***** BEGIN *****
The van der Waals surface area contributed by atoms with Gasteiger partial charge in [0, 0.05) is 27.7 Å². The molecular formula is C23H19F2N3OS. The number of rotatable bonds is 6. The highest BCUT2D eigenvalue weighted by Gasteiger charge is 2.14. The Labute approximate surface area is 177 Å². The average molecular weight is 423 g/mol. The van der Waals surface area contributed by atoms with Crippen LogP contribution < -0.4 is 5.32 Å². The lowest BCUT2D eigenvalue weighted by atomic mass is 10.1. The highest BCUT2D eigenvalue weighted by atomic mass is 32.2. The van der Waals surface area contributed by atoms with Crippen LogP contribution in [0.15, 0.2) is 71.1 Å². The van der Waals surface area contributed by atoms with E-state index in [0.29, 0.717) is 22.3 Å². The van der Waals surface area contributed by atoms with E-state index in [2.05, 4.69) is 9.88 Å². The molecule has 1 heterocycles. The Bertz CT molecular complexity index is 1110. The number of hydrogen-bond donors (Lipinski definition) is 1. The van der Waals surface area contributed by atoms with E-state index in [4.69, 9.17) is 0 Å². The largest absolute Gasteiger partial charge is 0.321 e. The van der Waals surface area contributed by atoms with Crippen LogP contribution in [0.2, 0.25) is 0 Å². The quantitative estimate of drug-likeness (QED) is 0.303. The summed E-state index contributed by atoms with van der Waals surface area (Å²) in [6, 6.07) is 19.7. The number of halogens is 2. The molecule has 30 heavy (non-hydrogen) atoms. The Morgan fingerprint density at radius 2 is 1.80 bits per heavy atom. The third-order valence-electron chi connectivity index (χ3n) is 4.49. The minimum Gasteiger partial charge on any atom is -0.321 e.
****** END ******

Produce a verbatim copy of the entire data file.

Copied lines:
The van der Waals surface area contributed by atoms with Gasteiger partial charge in [0, 0.05) is 27.7 Å². The molecular formula is C23H19F2N3OS. The number of rotatable bonds is 6. The highest BCUT2D eigenvalue weighted by Gasteiger charge is 2.14. The Labute approximate surface area is 177 Å². The average molecular weight is 423 g/mol. The van der Waals surface area contributed by atoms with Crippen LogP contribution < -0.4 is 5.32 Å². The lowest BCUT2D eigenvalue weighted by atomic mass is 10.1. The highest BCUT2D eigenvalue weighted by atomic mass is 32.2. The van der Waals surface area contributed by atoms with Crippen LogP contribution in [0.15, 0.2) is 71.1 Å². The van der Waals surface area contributed by atoms with E-state index in [0.29, 0.717) is 22.3 Å². The van der Waals surface area contributed by atoms with E-state index in [2.05, 4.69) is 9.88 Å². The molecule has 1 heterocycles. The Bertz CT molecular complexity index is 1110. The number of hydrogen-bond donors (Lipinski definition) is 1. The van der Waals surface area contributed by atoms with E-state index in [4.69, 9.17) is 0 Å². The largest absolute Gasteiger partial charge is 0.321 e. The van der Waals surface area contributed by atoms with Crippen LogP contribution in [0.2, 0.25) is 0 Å². The quantitative estimate of drug-likeness (QED) is 0.303. The summed E-state index contributed by atoms with van der Waals surface area (Å²) in [6, 6.07) is 19.7. The number of halogens is 2. The molecule has 30 heavy (non-hydrogen) atoms. The Morgan fingerprint density at radius 2 is 1.80 bits per heavy atom. The third-order valence-electron chi connectivity index (χ3n) is 4.49. The minimum Gasteiger partial charge on any atom is -0.321 e.